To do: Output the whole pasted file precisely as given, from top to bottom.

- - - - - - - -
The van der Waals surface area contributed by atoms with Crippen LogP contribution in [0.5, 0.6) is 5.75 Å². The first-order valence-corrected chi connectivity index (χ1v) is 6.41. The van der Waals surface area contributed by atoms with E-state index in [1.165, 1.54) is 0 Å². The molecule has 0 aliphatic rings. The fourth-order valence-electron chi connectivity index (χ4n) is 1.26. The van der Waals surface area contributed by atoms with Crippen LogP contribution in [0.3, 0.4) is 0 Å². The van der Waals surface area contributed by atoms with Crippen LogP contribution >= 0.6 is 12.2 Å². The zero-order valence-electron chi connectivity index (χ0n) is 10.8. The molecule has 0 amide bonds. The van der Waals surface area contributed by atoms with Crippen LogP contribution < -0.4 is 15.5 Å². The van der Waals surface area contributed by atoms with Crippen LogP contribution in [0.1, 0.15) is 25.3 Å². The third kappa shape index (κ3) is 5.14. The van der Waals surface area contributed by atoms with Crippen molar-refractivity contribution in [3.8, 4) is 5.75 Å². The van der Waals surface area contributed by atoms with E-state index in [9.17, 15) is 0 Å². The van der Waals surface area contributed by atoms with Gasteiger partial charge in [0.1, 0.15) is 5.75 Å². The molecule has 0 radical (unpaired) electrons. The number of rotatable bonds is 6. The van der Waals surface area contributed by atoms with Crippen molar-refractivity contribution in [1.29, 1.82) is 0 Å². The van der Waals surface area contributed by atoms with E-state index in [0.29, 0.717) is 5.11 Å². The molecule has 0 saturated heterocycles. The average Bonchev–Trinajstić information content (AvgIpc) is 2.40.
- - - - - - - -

The van der Waals surface area contributed by atoms with Crippen LogP contribution in [0.5, 0.6) is 5.75 Å². The first-order valence-corrected chi connectivity index (χ1v) is 6.41. The van der Waals surface area contributed by atoms with E-state index in [1.165, 1.54) is 0 Å². The molecule has 0 aliphatic rings. The fourth-order valence-electron chi connectivity index (χ4n) is 1.26. The van der Waals surface area contributed by atoms with Crippen LogP contribution in [0.3, 0.4) is 0 Å². The van der Waals surface area contributed by atoms with Crippen LogP contribution >= 0.6 is 12.2 Å². The zero-order valence-electron chi connectivity index (χ0n) is 10.8. The molecule has 0 amide bonds. The van der Waals surface area contributed by atoms with Crippen LogP contribution < -0.4 is 15.5 Å². The van der Waals surface area contributed by atoms with Crippen LogP contribution in [0.1, 0.15) is 25.3 Å². The third kappa shape index (κ3) is 5.14. The van der Waals surface area contributed by atoms with Crippen molar-refractivity contribution in [3.8, 4) is 5.75 Å². The van der Waals surface area contributed by atoms with E-state index in [9.17, 15) is 0 Å². The van der Waals surface area contributed by atoms with Gasteiger partial charge in [0.1, 0.15) is 5.75 Å². The molecule has 0 radical (unpaired) electrons. The number of rotatable bonds is 6. The van der Waals surface area contributed by atoms with Crippen molar-refractivity contribution in [1.29, 1.82) is 0 Å². The van der Waals surface area contributed by atoms with E-state index in [0.29, 0.717) is 5.11 Å². The molecule has 0 saturated heterocycles. The average Bonchev–Trinajstić information content (AvgIpc) is 2.40.